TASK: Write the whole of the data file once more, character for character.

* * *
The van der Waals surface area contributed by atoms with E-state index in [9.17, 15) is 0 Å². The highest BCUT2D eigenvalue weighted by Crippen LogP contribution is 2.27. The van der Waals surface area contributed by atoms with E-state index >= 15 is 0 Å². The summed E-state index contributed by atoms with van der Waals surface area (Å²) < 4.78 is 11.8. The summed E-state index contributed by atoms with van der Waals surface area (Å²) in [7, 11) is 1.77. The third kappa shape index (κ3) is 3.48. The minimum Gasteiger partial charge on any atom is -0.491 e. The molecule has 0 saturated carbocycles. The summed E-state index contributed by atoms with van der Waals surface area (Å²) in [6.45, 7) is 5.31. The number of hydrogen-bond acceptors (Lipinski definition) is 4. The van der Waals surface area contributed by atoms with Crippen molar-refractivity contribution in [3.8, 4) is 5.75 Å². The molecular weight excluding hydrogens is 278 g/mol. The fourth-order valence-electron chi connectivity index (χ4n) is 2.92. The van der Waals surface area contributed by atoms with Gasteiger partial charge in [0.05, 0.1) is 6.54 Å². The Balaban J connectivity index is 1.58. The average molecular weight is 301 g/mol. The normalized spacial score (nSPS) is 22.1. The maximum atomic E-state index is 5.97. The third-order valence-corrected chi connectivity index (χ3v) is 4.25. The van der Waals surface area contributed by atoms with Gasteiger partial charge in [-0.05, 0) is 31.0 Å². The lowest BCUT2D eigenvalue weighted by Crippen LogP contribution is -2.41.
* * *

The van der Waals surface area contributed by atoms with E-state index in [9.17, 15) is 0 Å². The highest BCUT2D eigenvalue weighted by Crippen LogP contribution is 2.27. The van der Waals surface area contributed by atoms with E-state index >= 15 is 0 Å². The summed E-state index contributed by atoms with van der Waals surface area (Å²) < 4.78 is 11.8. The summed E-state index contributed by atoms with van der Waals surface area (Å²) in [7, 11) is 1.77. The third kappa shape index (κ3) is 3.48. The minimum Gasteiger partial charge on any atom is -0.491 e. The molecule has 0 saturated carbocycles. The summed E-state index contributed by atoms with van der Waals surface area (Å²) in [6.45, 7) is 5.31. The number of hydrogen-bond acceptors (Lipinski definition) is 4. The van der Waals surface area contributed by atoms with Crippen molar-refractivity contribution in [3.8, 4) is 5.75 Å². The molecular weight excluding hydrogens is 278 g/mol. The fourth-order valence-electron chi connectivity index (χ4n) is 2.92. The van der Waals surface area contributed by atoms with Gasteiger partial charge in [0.05, 0.1) is 6.54 Å². The Balaban J connectivity index is 1.58. The average molecular weight is 301 g/mol. The normalized spacial score (nSPS) is 22.1. The maximum atomic E-state index is 5.97. The third-order valence-corrected chi connectivity index (χ3v) is 4.25. The van der Waals surface area contributed by atoms with Gasteiger partial charge in [-0.05, 0) is 31.0 Å². The lowest BCUT2D eigenvalue weighted by Crippen LogP contribution is -2.41.